Storms moving from west to east across Arkansas during the second week of September helped spread Asian soybean rust to over a dozen new counties in the state. However, most of the state’s late soybean crop is no longer vulnerable to the disease, according to Arkansas Extension plant pathologist Scott Monfort.
As of Sept. 19, soybean rust had been confirmed in 19 Arkansas counties. The most recently confirmed cases of rust were reported in Arkansas, Chicot, Drew, Randolph, Desha and White counties. The disease was reported in Mississippi County on Sept. 17, in Jefferson and Lonoke counties Sept. 15, and in Clay and Pulaski counties Sept. 13.
The disease has also been confirmed in six counties in Mississippi and 14 parishes in Louisiana.
“We think all the rust we’re finding today (mid-September) probably came in last week and is just now showing symptoms,” Monfort said. “The disease cannot move that much in sunny weather. Most of the time, it needs cool and cloudy weather to sporulate. Once it’s in the field, it needs plenty of moisture and humidity in the canopy to move through the field.”
Much of the state’s double-crop soybeans have moved past the disease, according to Monfort. “When the ASR outbreak initially started in the southwest corner of the state, we thought at least a third of the Arkansas crop would be affected, or all of the late beans. But it stopped. We’re probably down to 5 percent of the crop being vulnerable as of today (Sept. 19). I expect more than that has been sprayed, at least a quarter of the crop.”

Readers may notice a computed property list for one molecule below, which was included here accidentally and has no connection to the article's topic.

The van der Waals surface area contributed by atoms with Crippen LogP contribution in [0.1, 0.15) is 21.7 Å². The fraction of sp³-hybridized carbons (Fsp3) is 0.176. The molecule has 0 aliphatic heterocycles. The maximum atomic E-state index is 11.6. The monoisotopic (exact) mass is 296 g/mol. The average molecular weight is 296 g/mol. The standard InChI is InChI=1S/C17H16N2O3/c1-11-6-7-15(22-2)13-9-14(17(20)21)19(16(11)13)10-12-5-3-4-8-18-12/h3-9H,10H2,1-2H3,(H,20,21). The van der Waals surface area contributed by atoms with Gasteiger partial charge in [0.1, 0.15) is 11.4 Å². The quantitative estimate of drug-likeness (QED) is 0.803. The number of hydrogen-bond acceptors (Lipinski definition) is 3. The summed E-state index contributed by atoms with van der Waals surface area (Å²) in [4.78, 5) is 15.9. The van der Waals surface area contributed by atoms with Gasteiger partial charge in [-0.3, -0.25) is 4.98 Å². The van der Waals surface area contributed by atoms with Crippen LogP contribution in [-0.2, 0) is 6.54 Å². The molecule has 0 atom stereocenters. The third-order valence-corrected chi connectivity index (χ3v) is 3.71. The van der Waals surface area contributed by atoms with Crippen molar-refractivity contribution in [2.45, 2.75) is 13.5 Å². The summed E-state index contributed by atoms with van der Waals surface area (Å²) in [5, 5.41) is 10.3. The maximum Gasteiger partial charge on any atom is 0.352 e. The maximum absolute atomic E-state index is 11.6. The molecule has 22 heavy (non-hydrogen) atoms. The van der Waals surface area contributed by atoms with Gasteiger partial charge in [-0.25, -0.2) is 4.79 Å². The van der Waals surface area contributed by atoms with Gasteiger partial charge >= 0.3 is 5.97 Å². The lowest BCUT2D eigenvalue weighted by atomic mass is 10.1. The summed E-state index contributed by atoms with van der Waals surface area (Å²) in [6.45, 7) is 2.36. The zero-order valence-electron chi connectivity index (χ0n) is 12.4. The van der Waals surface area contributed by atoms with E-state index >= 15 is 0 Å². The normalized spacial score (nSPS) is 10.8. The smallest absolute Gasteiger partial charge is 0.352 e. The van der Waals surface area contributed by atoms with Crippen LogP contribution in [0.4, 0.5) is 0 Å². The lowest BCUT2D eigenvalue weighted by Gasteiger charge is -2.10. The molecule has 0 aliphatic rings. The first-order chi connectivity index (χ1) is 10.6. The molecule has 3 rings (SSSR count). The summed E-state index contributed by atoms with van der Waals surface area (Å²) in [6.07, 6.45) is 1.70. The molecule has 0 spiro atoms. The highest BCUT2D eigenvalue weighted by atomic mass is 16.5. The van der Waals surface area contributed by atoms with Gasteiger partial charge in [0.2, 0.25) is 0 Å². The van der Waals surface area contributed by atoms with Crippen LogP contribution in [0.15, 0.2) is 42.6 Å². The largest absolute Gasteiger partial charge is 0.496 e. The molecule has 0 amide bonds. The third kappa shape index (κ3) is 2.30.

The decision to spray a fungicide depends on the growth stage of the soybeans, noted Monfort. “If it’s mid-R-5 and below, we’re definitely recommending a spray. There are a lot of beans at late R-5 and they still have a week to go. They’re good beans and we’re trying to determine if we need to spray. In some situations, you may need to, in others you may not.”
Yield potential might also be a factor in deciding if a spray is necessary.
“The most important thing is to be aware of where the disease is relative to your location as well as the reproductive cycle of your crop. But this is a disease that we definitely can control.”
The outbreak also shows that the sentinel program for tracking the disease “is working. It’s kept us aware of where it’s going. Every place where we’ve found it this week, it’s just at the beginning stage.”
To keep up-to-date on ASR in Arkansas, Louisiana and Mississippi call the toll-free, frequently updated ASR hotline at (866) 641-1847.
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